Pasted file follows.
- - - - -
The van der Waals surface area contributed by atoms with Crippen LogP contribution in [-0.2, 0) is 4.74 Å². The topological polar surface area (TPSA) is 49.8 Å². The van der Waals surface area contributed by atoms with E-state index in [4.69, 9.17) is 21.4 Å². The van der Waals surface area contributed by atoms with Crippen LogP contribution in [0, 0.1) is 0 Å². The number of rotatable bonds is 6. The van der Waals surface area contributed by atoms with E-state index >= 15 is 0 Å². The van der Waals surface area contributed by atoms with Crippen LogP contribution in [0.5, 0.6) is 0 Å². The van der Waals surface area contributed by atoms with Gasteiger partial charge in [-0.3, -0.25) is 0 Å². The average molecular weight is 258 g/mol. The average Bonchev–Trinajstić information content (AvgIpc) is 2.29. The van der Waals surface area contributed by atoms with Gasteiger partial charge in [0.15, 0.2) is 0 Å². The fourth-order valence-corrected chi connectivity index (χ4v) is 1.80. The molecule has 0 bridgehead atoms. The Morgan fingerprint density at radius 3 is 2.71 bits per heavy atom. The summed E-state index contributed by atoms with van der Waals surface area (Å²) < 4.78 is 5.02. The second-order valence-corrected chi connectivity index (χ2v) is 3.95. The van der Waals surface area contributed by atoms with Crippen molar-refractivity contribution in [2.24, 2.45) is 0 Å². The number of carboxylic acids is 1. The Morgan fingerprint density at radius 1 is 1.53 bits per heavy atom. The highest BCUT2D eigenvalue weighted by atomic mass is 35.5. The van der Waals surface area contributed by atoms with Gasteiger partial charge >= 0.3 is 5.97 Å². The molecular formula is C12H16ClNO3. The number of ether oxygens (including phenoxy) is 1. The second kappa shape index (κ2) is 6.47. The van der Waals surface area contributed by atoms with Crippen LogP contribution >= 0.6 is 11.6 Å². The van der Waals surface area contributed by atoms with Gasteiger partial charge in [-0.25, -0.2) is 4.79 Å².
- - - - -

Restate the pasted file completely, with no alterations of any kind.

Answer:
The van der Waals surface area contributed by atoms with Crippen LogP contribution in [-0.2, 0) is 4.74 Å². The topological polar surface area (TPSA) is 49.8 Å². The van der Waals surface area contributed by atoms with E-state index in [4.69, 9.17) is 21.4 Å². The van der Waals surface area contributed by atoms with Crippen LogP contribution in [0, 0.1) is 0 Å². The number of rotatable bonds is 6. The van der Waals surface area contributed by atoms with E-state index >= 15 is 0 Å². The van der Waals surface area contributed by atoms with Crippen LogP contribution in [0.5, 0.6) is 0 Å². The van der Waals surface area contributed by atoms with Gasteiger partial charge in [-0.3, -0.25) is 0 Å². The average molecular weight is 258 g/mol. The average Bonchev–Trinajstić information content (AvgIpc) is 2.29. The van der Waals surface area contributed by atoms with Gasteiger partial charge in [0.15, 0.2) is 0 Å². The fourth-order valence-corrected chi connectivity index (χ4v) is 1.80. The molecule has 0 bridgehead atoms. The Morgan fingerprint density at radius 3 is 2.71 bits per heavy atom. The summed E-state index contributed by atoms with van der Waals surface area (Å²) < 4.78 is 5.02. The second-order valence-corrected chi connectivity index (χ2v) is 3.95. The van der Waals surface area contributed by atoms with Crippen molar-refractivity contribution in [2.24, 2.45) is 0 Å². The number of carboxylic acids is 1. The Morgan fingerprint density at radius 1 is 1.53 bits per heavy atom. The highest BCUT2D eigenvalue weighted by atomic mass is 35.5. The van der Waals surface area contributed by atoms with Gasteiger partial charge >= 0.3 is 5.97 Å². The molecular formula is C12H16ClNO3. The number of ether oxygens (including phenoxy) is 1. The second kappa shape index (κ2) is 6.47. The van der Waals surface area contributed by atoms with Crippen LogP contribution >= 0.6 is 11.6 Å². The van der Waals surface area contributed by atoms with Gasteiger partial charge in [-0.25, -0.2) is 4.79 Å².